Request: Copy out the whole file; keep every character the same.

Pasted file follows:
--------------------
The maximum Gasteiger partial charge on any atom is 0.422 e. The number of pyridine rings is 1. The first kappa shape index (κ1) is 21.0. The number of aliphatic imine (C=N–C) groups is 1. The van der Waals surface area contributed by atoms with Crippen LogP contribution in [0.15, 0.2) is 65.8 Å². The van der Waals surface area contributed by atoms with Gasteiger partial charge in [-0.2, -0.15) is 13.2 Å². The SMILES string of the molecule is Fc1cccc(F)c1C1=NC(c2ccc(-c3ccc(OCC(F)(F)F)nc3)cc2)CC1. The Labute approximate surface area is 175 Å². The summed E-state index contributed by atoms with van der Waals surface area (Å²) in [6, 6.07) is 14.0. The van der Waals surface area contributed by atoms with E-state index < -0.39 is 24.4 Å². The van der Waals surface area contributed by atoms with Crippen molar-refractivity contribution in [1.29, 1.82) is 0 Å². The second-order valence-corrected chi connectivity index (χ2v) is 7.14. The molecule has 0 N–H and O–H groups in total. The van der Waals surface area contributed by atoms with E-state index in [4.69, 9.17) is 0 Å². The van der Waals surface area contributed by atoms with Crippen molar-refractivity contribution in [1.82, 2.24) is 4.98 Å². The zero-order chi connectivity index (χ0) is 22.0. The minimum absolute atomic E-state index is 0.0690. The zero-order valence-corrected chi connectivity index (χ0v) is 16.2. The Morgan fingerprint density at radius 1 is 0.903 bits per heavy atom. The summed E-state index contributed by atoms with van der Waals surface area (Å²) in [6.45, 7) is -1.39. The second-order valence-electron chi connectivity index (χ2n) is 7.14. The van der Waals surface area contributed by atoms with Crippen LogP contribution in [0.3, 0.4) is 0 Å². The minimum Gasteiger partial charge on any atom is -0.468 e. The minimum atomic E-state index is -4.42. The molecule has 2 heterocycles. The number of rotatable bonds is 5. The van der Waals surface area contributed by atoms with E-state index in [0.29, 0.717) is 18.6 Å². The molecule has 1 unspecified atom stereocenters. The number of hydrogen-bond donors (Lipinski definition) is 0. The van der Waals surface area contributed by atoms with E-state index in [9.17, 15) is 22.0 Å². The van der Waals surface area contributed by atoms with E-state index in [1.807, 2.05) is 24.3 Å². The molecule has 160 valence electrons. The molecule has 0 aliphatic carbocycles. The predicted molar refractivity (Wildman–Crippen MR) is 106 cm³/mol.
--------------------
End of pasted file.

The maximum Gasteiger partial charge on any atom is 0.422 e. The number of pyridine rings is 1. The first kappa shape index (κ1) is 21.0. The number of aliphatic imine (C=N–C) groups is 1. The van der Waals surface area contributed by atoms with Crippen LogP contribution in [0.15, 0.2) is 65.8 Å². The van der Waals surface area contributed by atoms with Gasteiger partial charge in [-0.2, -0.15) is 13.2 Å². The SMILES string of the molecule is Fc1cccc(F)c1C1=NC(c2ccc(-c3ccc(OCC(F)(F)F)nc3)cc2)CC1. The Labute approximate surface area is 175 Å². The summed E-state index contributed by atoms with van der Waals surface area (Å²) in [6, 6.07) is 14.0. The van der Waals surface area contributed by atoms with E-state index < -0.39 is 24.4 Å². The van der Waals surface area contributed by atoms with Crippen molar-refractivity contribution in [1.29, 1.82) is 0 Å². The second-order valence-corrected chi connectivity index (χ2v) is 7.14. The molecule has 0 N–H and O–H groups in total. The van der Waals surface area contributed by atoms with E-state index in [4.69, 9.17) is 0 Å². The van der Waals surface area contributed by atoms with Crippen molar-refractivity contribution in [1.82, 2.24) is 4.98 Å². The zero-order chi connectivity index (χ0) is 22.0. The minimum absolute atomic E-state index is 0.0690. The zero-order valence-corrected chi connectivity index (χ0v) is 16.2. The Morgan fingerprint density at radius 1 is 0.903 bits per heavy atom. The summed E-state index contributed by atoms with van der Waals surface area (Å²) in [6.45, 7) is -1.39. The second-order valence-electron chi connectivity index (χ2n) is 7.14. The van der Waals surface area contributed by atoms with Crippen LogP contribution in [0.3, 0.4) is 0 Å². The minimum Gasteiger partial charge on any atom is -0.468 e. The minimum atomic E-state index is -4.42. The molecule has 2 heterocycles. The number of rotatable bonds is 5. The van der Waals surface area contributed by atoms with E-state index in [0.29, 0.717) is 18.6 Å². The molecule has 1 unspecified atom stereocenters. The number of hydrogen-bond donors (Lipinski definition) is 0. The van der Waals surface area contributed by atoms with E-state index in [9.17, 15) is 22.0 Å². The van der Waals surface area contributed by atoms with E-state index in [1.807, 2.05) is 24.3 Å². The molecule has 160 valence electrons. The molecule has 0 aliphatic carbocycles. The predicted molar refractivity (Wildman–Crippen MR) is 106 cm³/mol.